At least one ribbon diagram is included in the database for each peptidase family for which a three-dimensional structure has been published. Each of these (in the style of Richardson, 1985) has been constructed from a PDB entry, and where possible structures have been selected that include a bound small molecule inhibitor or substrate. We show alpha helices as red coils, beta sheets as green arrows, and coils and turns as cyan wires. Active-site residues and bound inhibitors and substrates are shown in ball-and-stick representation, and metal ions as Corey-Pauling-Koltun spheres. In some cases, the PDB entry has been edited so that only one subunit of a multimeric structure is shown. The diagrams were constructed by use of a series of programs. First, the RASMOL program (Sayle & Milner-White, 1995) was used to orient the molecule so that all the active-site residues were visible, to place molecules with similar structures in the same orientation and to calculate secondary structure according to Kabsch & Sander (Kabsch & Sander, 1983). The MOLSCRIPT program (Kraulis, 1991) was then used to generate an input file for the RENDER program (Bacon & Anderson, 1988) of the RASTER3D package (Merritt & Murphy, 1994).
A dynamically-generated, rotating Richardson image is also displayed. The image is displayed using the Astex viewer (Hartshorn, 2002) which is written in Java; to view these images you may have to install Java. The structural elements displayed in the static image are also displayed in the rotating image. There is a button underneath the image which when clicked will toggle a semi-transparent surface. Within the viewer, by holding down the left-hand button of the mouse it is possible to manually rotate the image. By clicking the right-hand mouse button the user has full access to all the Astex viewer commands. Please consult the Astex viewer manual for instructions on how to use the viewer.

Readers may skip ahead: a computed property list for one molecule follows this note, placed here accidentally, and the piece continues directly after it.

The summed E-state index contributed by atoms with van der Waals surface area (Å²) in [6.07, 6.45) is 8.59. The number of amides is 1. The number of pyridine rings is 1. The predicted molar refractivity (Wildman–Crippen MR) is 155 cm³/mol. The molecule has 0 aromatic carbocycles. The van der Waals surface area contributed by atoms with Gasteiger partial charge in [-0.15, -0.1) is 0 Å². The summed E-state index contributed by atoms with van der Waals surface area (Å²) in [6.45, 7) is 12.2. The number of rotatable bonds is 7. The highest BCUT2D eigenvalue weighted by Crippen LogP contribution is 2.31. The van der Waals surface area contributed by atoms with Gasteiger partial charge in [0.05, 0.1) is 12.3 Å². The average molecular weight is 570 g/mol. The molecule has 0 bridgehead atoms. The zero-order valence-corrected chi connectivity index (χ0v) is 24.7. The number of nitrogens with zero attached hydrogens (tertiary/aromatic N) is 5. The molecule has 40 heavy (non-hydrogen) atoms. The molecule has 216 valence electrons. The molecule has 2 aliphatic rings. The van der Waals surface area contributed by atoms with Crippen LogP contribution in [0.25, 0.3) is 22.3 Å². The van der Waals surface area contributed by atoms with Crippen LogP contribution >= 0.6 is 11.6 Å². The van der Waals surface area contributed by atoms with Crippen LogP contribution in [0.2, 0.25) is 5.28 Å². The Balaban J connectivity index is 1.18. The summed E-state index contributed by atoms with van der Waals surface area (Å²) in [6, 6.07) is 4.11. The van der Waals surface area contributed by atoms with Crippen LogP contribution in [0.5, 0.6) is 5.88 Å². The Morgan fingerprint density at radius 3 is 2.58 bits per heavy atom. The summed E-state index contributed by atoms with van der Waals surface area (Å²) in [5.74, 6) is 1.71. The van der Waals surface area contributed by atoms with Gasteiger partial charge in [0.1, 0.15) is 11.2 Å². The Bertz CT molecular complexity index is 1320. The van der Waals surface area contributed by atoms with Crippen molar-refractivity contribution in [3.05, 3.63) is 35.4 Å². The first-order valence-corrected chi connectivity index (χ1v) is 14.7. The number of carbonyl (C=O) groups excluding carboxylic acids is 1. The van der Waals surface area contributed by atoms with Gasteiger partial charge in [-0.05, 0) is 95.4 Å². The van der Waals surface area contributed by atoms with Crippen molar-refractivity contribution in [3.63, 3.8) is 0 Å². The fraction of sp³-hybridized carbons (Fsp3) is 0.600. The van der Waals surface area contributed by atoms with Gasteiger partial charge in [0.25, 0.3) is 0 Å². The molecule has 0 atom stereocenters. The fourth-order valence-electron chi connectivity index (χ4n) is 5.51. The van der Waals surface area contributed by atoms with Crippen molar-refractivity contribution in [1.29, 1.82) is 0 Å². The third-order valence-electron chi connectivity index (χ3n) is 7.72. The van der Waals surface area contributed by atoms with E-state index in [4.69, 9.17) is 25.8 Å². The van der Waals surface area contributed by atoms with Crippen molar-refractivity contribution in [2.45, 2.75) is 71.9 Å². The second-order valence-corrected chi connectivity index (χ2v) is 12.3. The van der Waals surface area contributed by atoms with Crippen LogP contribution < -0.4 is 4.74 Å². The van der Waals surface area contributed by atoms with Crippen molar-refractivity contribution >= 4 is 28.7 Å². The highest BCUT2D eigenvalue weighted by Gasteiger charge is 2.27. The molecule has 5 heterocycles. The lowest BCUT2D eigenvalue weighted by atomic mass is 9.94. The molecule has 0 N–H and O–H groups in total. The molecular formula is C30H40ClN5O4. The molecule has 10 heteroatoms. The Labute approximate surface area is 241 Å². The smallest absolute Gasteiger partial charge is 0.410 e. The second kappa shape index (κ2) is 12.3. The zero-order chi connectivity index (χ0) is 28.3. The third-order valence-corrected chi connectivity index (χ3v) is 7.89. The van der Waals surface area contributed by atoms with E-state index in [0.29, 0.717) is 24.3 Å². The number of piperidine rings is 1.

An alignment at the family or subfamily level shows the parts of the sequences that overlap the peptidase unit of the type peptidase. Each alignment has been generated by use of the MAFFT (Katoh et al., 2002) or Clustal W (Higgins et al., 1996) programs, and edited to remove any sequences with active site residues (or metal ligands for metallopeptidases) misaligned. The alignment is numbered according to the preproprotein of the type example. Gaps are indicated by hyphens, and where these correspond to an insert in the type example, then the numbering reverts to a lettered sequence. The type example for the family or subfamily is highlighted in green. The alignment is annotated according to known or hypothetical features of the type example by colour high-lighting. Annotations include locations of active site residues, metal ligands, carbohydrate attachment sites, disulfide bridges and the extent of transmembrane domains. A key to the symbols used can be found at the bottom of each alignment.
The alignments for individual peptidases and inhibitors, and for holotypes at the family level, are produced dynamically by use of the MUSCLE multiple alignment program (Edgar, 2004). The dendrograms for the peptidases and inhibitors are produced from the MUSCLE alignment files by use of Sean Eddy's sreformat program and the QuickTree algorithm (Howe et al., 2002). The final tree is displayed by use of the ClustalTree applet written by Rodrigo Lopez and Stephen Robinson at the European Bioinformatics Institute.